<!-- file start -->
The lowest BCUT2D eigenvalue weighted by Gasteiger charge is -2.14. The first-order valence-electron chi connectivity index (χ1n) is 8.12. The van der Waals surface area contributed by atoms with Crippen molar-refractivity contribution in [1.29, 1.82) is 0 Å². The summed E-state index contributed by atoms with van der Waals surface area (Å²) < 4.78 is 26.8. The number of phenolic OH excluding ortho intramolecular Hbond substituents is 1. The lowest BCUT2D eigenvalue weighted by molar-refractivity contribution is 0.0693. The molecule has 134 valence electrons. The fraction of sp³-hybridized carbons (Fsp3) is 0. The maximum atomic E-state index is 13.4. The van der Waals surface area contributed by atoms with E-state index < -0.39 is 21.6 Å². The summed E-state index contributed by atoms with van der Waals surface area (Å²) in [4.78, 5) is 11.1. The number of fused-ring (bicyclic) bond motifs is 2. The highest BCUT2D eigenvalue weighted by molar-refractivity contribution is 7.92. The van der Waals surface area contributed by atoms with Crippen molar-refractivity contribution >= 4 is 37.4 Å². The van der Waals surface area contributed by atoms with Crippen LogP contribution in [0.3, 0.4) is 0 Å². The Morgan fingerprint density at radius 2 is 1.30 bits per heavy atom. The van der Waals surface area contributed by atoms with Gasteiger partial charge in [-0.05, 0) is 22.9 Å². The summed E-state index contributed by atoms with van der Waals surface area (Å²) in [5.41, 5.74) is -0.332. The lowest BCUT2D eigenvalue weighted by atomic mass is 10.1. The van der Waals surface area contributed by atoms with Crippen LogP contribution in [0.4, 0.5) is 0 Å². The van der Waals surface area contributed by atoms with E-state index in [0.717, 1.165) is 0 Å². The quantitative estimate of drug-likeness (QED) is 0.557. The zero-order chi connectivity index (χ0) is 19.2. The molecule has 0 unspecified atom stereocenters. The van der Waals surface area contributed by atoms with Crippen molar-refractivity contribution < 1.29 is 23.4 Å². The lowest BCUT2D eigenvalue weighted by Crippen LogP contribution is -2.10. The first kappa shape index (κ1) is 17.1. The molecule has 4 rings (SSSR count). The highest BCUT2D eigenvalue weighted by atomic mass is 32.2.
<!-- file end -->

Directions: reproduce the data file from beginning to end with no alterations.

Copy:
The lowest BCUT2D eigenvalue weighted by Gasteiger charge is -2.14. The first-order valence-electron chi connectivity index (χ1n) is 8.12. The van der Waals surface area contributed by atoms with Crippen molar-refractivity contribution in [1.29, 1.82) is 0 Å². The summed E-state index contributed by atoms with van der Waals surface area (Å²) < 4.78 is 26.8. The number of phenolic OH excluding ortho intramolecular Hbond substituents is 1. The lowest BCUT2D eigenvalue weighted by molar-refractivity contribution is 0.0693. The molecule has 134 valence electrons. The fraction of sp³-hybridized carbons (Fsp3) is 0. The maximum atomic E-state index is 13.4. The van der Waals surface area contributed by atoms with E-state index < -0.39 is 21.6 Å². The summed E-state index contributed by atoms with van der Waals surface area (Å²) in [4.78, 5) is 11.1. The number of fused-ring (bicyclic) bond motifs is 2. The highest BCUT2D eigenvalue weighted by molar-refractivity contribution is 7.92. The van der Waals surface area contributed by atoms with Crippen molar-refractivity contribution >= 4 is 37.4 Å². The van der Waals surface area contributed by atoms with Crippen LogP contribution in [0.3, 0.4) is 0 Å². The Morgan fingerprint density at radius 2 is 1.30 bits per heavy atom. The van der Waals surface area contributed by atoms with Gasteiger partial charge in [-0.05, 0) is 22.9 Å². The summed E-state index contributed by atoms with van der Waals surface area (Å²) in [5.41, 5.74) is -0.332. The lowest BCUT2D eigenvalue weighted by atomic mass is 10.1. The van der Waals surface area contributed by atoms with Crippen LogP contribution in [0.4, 0.5) is 0 Å². The van der Waals surface area contributed by atoms with E-state index in [0.717, 1.165) is 0 Å². The quantitative estimate of drug-likeness (QED) is 0.557. The zero-order chi connectivity index (χ0) is 19.2. The molecule has 0 unspecified atom stereocenters. The van der Waals surface area contributed by atoms with Crippen molar-refractivity contribution < 1.29 is 23.4 Å². The lowest BCUT2D eigenvalue weighted by Crippen LogP contribution is -2.10. The first kappa shape index (κ1) is 17.1. The molecule has 4 rings (SSSR count). The highest BCUT2D eigenvalue weighted by atomic mass is 32.2.